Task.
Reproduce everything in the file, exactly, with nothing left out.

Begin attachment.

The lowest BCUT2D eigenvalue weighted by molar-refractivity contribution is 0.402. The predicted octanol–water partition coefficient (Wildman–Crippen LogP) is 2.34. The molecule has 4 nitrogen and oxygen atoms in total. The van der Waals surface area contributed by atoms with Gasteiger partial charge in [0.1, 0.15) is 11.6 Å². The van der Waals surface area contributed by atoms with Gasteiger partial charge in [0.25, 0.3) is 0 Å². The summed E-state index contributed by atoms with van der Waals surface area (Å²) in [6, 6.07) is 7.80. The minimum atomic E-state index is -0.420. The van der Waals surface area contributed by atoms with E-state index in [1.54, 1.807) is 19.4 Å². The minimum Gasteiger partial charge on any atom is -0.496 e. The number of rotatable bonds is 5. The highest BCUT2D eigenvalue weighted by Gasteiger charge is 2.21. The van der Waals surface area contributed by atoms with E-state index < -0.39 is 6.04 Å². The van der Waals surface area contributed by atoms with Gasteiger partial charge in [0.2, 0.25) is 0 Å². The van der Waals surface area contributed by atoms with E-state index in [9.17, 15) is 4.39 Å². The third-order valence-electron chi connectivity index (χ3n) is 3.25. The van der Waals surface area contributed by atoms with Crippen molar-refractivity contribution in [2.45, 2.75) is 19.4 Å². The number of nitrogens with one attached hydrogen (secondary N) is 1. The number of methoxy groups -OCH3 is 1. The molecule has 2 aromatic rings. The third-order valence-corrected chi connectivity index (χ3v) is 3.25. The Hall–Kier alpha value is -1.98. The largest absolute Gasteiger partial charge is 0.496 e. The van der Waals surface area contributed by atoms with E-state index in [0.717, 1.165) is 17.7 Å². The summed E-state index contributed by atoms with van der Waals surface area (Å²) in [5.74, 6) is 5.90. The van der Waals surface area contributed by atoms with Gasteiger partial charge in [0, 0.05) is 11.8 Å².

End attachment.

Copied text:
The lowest BCUT2D eigenvalue weighted by molar-refractivity contribution is 0.402. The predicted octanol–water partition coefficient (Wildman–Crippen LogP) is 2.34. The molecule has 4 nitrogen and oxygen atoms in total. The van der Waals surface area contributed by atoms with Gasteiger partial charge in [0.1, 0.15) is 11.6 Å². The van der Waals surface area contributed by atoms with Gasteiger partial charge in [0.25, 0.3) is 0 Å². The summed E-state index contributed by atoms with van der Waals surface area (Å²) in [6, 6.07) is 7.80. The minimum atomic E-state index is -0.420. The van der Waals surface area contributed by atoms with E-state index in [1.54, 1.807) is 19.4 Å². The minimum Gasteiger partial charge on any atom is -0.496 e. The number of rotatable bonds is 5. The highest BCUT2D eigenvalue weighted by Gasteiger charge is 2.21. The van der Waals surface area contributed by atoms with E-state index < -0.39 is 6.04 Å². The van der Waals surface area contributed by atoms with Gasteiger partial charge in [0.2, 0.25) is 0 Å². The van der Waals surface area contributed by atoms with E-state index in [9.17, 15) is 4.39 Å². The third-order valence-electron chi connectivity index (χ3n) is 3.25. The van der Waals surface area contributed by atoms with Crippen molar-refractivity contribution in [2.45, 2.75) is 19.4 Å². The number of nitrogens with one attached hydrogen (secondary N) is 1. The number of methoxy groups -OCH3 is 1. The molecule has 2 aromatic rings. The third-order valence-corrected chi connectivity index (χ3v) is 3.25. The Hall–Kier alpha value is -1.98. The largest absolute Gasteiger partial charge is 0.496 e. The van der Waals surface area contributed by atoms with E-state index in [0.717, 1.165) is 17.7 Å². The summed E-state index contributed by atoms with van der Waals surface area (Å²) in [5.74, 6) is 5.90. The van der Waals surface area contributed by atoms with Gasteiger partial charge in [0, 0.05) is 11.8 Å².